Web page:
Types of Contact Lenses
Vision Correcting Contact Lenses
These contacts are designed to correct a person’s vision. These conditions are myopia (nearsightedness), hyperopia (farsightedness), astigmatism, and presbyopia. Orthokeratology is a process where hard types of contact are worn at night to flatten the cornea for the treatment of myopia. The person can then see at distance during the day. This treatment has not been accepted by many eye doctors.
Therapeutic Contact Lenses
These are soft contact lenses used to treat certain medical eye conditions usually involving the cornea and are commonly called bandage contact lenses. They have been used to treat corneal abrasions, after a variety of corneal operations, recurrent corneal erosions, dry eyes, corneal damage from loss of nerve innervations to the cornea, and a variety of corneal surface dystrophies.
Cosmetic Contact Lenses
Contacts for Damaged or Abnormal Eyes
There are contact lenses designed to change the appearance of the eye. Some of these lenses are designed to match a person’s eyes as one has been damaged or abnormal and the lens is made to match the appearance of the normal eye.
Contacts to Change the Color of the Eye
There many brands of contacts designed to change the color of the eye.
Contacts to Change the Appearance of the Eye
There contacts designed to change the look of the eye such as ones used in movies. There are also these types of contacts sold by non professional stores that have caused problems as the people wearing them as they have not had any training on how to put the lenses in and out. Also, they have not been trained to properly care for the lenses.
Materials Used to Make Contact Lenses
Polymethyl Methacrylate (PMMA)
PMMA was used for many years to make hard type contact lenses. It is not used today as it had poor oxygen permeability.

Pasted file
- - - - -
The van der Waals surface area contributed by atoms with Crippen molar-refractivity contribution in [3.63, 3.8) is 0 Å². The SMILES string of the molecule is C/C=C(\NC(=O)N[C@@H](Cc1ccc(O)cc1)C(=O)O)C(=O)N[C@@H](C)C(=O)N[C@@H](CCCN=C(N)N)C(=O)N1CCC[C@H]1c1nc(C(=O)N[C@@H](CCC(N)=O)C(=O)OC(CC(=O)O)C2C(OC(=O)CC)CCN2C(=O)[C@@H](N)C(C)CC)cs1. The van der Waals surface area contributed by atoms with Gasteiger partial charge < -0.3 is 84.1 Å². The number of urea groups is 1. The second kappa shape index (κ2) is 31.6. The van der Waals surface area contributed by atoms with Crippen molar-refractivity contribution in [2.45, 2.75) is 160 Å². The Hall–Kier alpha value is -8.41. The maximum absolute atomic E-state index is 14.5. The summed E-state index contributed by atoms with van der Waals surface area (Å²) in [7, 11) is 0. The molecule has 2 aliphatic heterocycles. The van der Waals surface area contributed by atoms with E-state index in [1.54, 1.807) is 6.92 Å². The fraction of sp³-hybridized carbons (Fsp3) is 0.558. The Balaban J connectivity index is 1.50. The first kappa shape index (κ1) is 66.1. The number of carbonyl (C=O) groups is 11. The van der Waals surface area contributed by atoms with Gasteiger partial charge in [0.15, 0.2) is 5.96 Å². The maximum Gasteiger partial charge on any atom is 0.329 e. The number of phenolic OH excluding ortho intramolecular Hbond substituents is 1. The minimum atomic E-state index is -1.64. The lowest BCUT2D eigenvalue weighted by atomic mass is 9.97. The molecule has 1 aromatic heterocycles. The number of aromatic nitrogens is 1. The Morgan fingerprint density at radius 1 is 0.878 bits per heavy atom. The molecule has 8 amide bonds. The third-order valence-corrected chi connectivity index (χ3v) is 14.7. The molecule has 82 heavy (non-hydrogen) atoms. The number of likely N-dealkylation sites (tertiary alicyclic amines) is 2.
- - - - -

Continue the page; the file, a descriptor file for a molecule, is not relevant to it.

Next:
Rigid Gas Permeable (RGP)
RGP lenses are hard type lenses that have excellent gas permeability. These types of lenses provide excellent vision and are used in eye with astigmatism and keratoconus.
Hydrogel or Silicone Hydrogel Lenses (Soft Contact Lenses)
These lenses provide almost instant comfort versus RGP that require a break in period to be comfortable.
Contact Lens Designs
Spherical Contact Lenses
Spherical contacts lenses are a single power correcting lens used for myopia (nearsightedness), hyperopia (farsightedness), or monovision in people with presbyopia (inability of the eye to focus up close beginning when people reach their forties).
Toric Contact Lenses
Toric contacts are designed to correct spherical conditions as well as stigmatism of the eye. These lenses are designed to sit on the eye in a specific orientation to allow the astigmatism correction to be aligned in the correct axis.
Bifocal Contact Lenses
Bifocal contacts are designed to correct the distance vision abnormality as well as provide up close or near vision. These lenses are used for people with presbyopia.
Contacts Designed for Daily or Extended Wear
Daily Wear Contacts
Daily wear contacts are removed each day. The lenses are cleaned and disinfected before use the next day.
Extended Wear Contacts
Extended wear contacts can be left in overnight. Depending on the lenses , it may be worn as long as thirty days before removal.
Replacement Schedules for Different Contact Lenses
Discard lenses every 2 weeks
Daily use lenses are discarded every day
Regular lenses can be used for 6 months to a year before discarding
Contact Lens Care
Multipurpose Cleaning Solutions
These solutions provide cleaning, disinfecting, and storing of contact lenses.
Hydrogen Peroxide Cleaning Solutions
These solutions disinfect the lenses using hydrogen peroxide. The peroxide changes to water and oxygen. These solutions are good for people who become allergic to the preservatives in the multipurpose solutions.